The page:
HAVING now returned home after a stay of several months in Texas, the writer resumes with pleasure her work in connection with the INSTRUCTOR. Perhaps its readers will be interested in the narration of a few facts gathered during her absence, together with some incidents of travel. 

The "Lone Star State," so called because its coat of arms consists of a single star, is the largest in the Union, its area being greater than that of New York, Pennsylvania, Ohio, Virginia, Maryland, Delaware, and the six New England States, all combined. Texas is naturally divided into three parts: the seacoast, of nearly a thousand miles in extent, and running inland from seventy-five to a hundred miles; the uplands, or Middle Texas, which is diversified with hill and valley, forest and prairie; and far to the west and northwest, still the home of the savage and the feeding place of the buffalo, the great plains and tablelands, broken by lofty mountain chains.

In the south, along the semi-tropical line of the Gulf of Mexico, is the region of the lemon, the citron, and the orange; farther north are rice, sugar, and cotton fields; and beyond these are produced vast crops of grain. Bounded by perpetual spring on the south, and by almost eternal winter on its farthest borderline, the State presents a variety of soil and climate; the remarks, which follow will apply particularly to the northeastern portion.

The soil is very fertile, farmers cultivating their land year after year, without enriching it. Texans claim that their climate is remarkably healthful; the summers are long, but the heat is said to be no more oppressive than at the North; sunstrokes are of even less frequent occurrence, and the nights are usually cool. Yet it is the opinion of visitors who have had good opportunities for observation, that they never before saw so much poverty and sickness as they have seen in Texas.

Almost every one has the "chills;" fevers prevail in summer, and pneumonia in winter. No doubt much of this is due to the habits of the people. Ardent spirits are freely drank by nearly all classes, and tobacco is used, not only by men, but by women and children. Most women indulge the habit of "dipping" snuff. Swine's flesh is largely used, and it is difficult to obtain any article of food, which is free from its contamination.

Yet even these wrong habits cannot wholly account for the sickness prevailing; for many Northern families who are free from them have suffered from the diseases incident to the climate until they are but shadows of themselves; and they have been glad to flee from the State. Many more would leave, had they the means. So much for the boasted healthfulness of Texas. 

M. A. D.


OUR young friends who would like a glimpse of the sunny South are invited to join us in a two days' ride from Denison, Texas, to Dallas, a distance of seventy miles. 

We have only two carriages, but as no room is required for imaginary passengers they can all be accommodated.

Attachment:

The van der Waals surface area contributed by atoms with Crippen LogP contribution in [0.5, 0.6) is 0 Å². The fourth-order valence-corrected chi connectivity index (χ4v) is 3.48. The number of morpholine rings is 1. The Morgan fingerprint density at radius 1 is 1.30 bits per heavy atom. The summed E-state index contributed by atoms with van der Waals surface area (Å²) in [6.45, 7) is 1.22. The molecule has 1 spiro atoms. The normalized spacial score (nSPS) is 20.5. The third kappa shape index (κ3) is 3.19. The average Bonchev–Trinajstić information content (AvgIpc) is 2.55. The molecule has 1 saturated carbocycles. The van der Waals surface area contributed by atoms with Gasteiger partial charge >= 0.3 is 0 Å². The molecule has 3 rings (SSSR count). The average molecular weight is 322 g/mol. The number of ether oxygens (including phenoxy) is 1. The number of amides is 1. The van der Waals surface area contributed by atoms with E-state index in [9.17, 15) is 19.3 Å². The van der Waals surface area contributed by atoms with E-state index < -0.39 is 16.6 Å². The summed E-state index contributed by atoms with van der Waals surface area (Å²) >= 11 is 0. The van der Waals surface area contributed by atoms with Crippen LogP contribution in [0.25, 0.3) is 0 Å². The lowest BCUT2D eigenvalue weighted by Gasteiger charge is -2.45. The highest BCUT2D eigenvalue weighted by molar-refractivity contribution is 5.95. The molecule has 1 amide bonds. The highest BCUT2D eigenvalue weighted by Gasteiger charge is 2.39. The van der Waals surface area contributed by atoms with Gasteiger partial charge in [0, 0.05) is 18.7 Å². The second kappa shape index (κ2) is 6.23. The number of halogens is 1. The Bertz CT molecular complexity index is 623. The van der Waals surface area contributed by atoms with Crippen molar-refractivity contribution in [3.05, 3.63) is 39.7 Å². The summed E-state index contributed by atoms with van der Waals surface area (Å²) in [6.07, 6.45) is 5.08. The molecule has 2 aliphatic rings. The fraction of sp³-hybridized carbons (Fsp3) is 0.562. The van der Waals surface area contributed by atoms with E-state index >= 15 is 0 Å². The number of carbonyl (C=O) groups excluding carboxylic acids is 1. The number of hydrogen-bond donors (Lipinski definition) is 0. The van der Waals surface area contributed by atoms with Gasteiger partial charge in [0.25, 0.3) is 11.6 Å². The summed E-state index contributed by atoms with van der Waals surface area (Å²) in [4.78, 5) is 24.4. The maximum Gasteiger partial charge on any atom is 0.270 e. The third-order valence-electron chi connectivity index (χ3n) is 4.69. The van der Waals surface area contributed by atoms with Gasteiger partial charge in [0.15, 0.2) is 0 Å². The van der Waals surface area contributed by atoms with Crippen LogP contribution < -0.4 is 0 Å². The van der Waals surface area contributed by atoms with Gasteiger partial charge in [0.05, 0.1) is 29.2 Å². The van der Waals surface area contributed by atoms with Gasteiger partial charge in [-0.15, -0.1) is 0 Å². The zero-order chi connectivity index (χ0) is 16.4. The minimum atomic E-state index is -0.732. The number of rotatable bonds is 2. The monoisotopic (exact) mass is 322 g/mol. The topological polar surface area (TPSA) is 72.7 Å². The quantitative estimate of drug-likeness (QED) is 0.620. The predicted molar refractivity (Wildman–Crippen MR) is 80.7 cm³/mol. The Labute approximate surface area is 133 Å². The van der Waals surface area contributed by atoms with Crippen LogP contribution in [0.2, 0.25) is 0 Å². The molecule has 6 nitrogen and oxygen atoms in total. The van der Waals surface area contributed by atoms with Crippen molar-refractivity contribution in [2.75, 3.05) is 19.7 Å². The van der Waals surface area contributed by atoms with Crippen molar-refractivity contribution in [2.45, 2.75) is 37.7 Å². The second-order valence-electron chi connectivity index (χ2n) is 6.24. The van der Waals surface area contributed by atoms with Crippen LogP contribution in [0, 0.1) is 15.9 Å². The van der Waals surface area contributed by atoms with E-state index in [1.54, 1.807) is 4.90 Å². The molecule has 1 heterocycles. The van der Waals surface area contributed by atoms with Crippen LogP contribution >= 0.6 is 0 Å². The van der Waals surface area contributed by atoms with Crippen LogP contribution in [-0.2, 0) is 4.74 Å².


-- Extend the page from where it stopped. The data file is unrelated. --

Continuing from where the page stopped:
We set off on the seventh of March, a lovely, spring-like day, such as sometimes come to us at the North the last of April. Our road for a few miles lay through the "Cross Timbers," which extend in a northeasterly direction through the State, but beyond this the country is a rolling prairie, dotted here and there with farmhouses, fresh green wheatfields, and brown cotton fields.

The peach, plum, and cherry trees are now in full bloom, and as we remember that the snowflakes are still flying around our Northern homes we feel that this, at least, is a pleasant contrast.

The leafless branches of many forest trees are enlivened by green tufts of the mistletoe, a curious and interesting plant. 

Although an evergreen, it is not, like the pine, spruce, etc., covered with "needles," but with small, thick, smooth leaves. The mistletoe is a parasite. This word means, "eating at the table of another," and is given to the mistletoe because, instead of growing out of the ground, it fastens itself to the branches of a tree, sends its roots under the bark, and lives on the nourishment thus obtained. It is supposed that the seeds are carried to the trees by birds that feed on the mistletoe berries, and then wipe off on the bark the seeds that adhere to their bills.

It is too early for flowers, but in their season some beautiful varieties grow wild here, and many others in wonderful profusion farther toward the south. Among these are mimosas, wax plants, cardinal flowers, trumpet flowers, lilies, geraniums, asters, dahlias, verbenas, and many other flowers cultivated at the North. In the southern part of the State the oleander grows to the height of over twenty feet. It is often planted in rows, forming hedges, like immense green walls.

The rivers, or creeks, of this country have wide channels, from fifteen to thirty feet deep. Few of the streams are bridged. 

The road usually winds down the steep bank, and along the bed of the stream, to a good fording place. When swelled by heavy rains, they are impassable.

Occasionally we pass a plantation occupied before the war by slaveholders, the large house of the master being still surrounded by the Negro cabins. Many houses have one peculiar feature, the chimneys, which are very large, to give room for fireplaces, are on the outside of the building. We saw one large white house, which had a huge red brick chimney at each end, and another in front!

But our "corner" is full, and we must reserve the remainder of our description for another time. 

M. A. D.